BraveHat wrote:
And it's possible to repeat those observations as a means of verification to avoid the bgg1996 scenario:

 bgg1996 wrote: If I put together two seperate units, then observed that there were three of them, I would not rewrite arithmetic, I would blink a few times, rub my eyes, and observe again.

Perhaps, but if you kept repeating that action, putting together two separate units, and the same result of three kept being observed, not just by you, but by everyone else you show this to, you will have hit upon something that is a cause of scientific and mathematical concern, to say the least. Eventually, science will have to adjust it's laws or come up with a new system of laws to explain what you keep doing.

No mathematical concern. What are the objects? I can see putting 1 rabbit in a cage, then another 1, and after a time finding 3. That may need study. It doesn't mean 1+1=3

BraveHat wrote:
 extro wrote: 2) If "impossible in physical reality" means the latter of the two above, then it's no different than "impossible in the abstract".

False. The veracity of abstract conclusions is determined by consistency with abstract principle alone. The veracity of physical conclusions is determined by consistency with physical observation.

To be physically observed in some possible universe. If it's abstractly possible, then such a universe is possible where it might be observed.

(I'd also contend it's possible for a tree to fall in a forest, and to make a sound, when there is no one there to see it or hear it. A universe without observers might exist.)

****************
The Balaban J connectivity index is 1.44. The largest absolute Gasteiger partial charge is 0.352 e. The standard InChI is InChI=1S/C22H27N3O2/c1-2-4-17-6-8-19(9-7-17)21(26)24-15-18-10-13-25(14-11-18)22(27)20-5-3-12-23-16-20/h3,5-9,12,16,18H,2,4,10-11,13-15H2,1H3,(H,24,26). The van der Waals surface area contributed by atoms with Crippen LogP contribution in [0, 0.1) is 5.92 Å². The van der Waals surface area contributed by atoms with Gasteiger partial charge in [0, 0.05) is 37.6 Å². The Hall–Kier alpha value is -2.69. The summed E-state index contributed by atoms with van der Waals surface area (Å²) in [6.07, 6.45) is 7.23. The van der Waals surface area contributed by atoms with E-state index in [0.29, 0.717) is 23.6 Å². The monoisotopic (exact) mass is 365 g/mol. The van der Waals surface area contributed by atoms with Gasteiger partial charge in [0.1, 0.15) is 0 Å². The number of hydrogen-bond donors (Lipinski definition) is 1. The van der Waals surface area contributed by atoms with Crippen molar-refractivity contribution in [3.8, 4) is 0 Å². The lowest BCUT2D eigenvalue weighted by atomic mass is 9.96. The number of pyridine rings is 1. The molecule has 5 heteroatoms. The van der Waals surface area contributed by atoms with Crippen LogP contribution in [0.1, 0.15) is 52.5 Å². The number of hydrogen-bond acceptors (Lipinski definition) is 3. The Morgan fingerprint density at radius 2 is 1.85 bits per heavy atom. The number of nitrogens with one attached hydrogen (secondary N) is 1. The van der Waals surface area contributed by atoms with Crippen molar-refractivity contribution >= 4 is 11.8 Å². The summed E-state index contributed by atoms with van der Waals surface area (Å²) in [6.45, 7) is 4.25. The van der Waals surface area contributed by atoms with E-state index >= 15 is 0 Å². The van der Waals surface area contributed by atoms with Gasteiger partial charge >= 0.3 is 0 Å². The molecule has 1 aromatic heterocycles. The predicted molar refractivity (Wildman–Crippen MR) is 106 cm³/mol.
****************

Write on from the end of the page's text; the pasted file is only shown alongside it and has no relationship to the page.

BraveHat wrote:
 extro wrote: Abstractly, logically, mathematically possible means possible in physical reality.

False. Working with the square root of a negative number, for example, is mathematically possible, but not possible in physical reality. In order for us to work with it in physical reality, it has to translate to a physical quantity, but it has no quantity at all. It is still a mathematical object with properties of it's own, but those properties and object do not exist in physical reality.

Do I need to remind that when you, here, say "do not exist in physical reality", you must mean "cannot exist in any physical reality, no matter how radically different from the physical reality of this universe"?

1) Complex numbers have an imaginary part and a real part (and don't let the names fool you, they're historical throwbacks), and are often plotted in two dimensions on a plane. Just as we have spatial and time dimensions that are different in this universe, why is it not possible to have, in some universe, at least two distinct kinds of dimensions, where "real" and "imaginary" numbers measure distances in each of those dimensions, where motion in those dimensions is possible, and where distances between locations is measured by complex numbers that obey the mathematical operations of addition, multiplication, etc?

As for our universe,

2a) Here, in our physical reality, we find that electromagnetic fields have two components, an electrical field and a magnetic field, both existing in independent measurable quantities. Electromagnetic fields can be measured with complex numbers, and multiplication and addition used to calculate physical outcomes.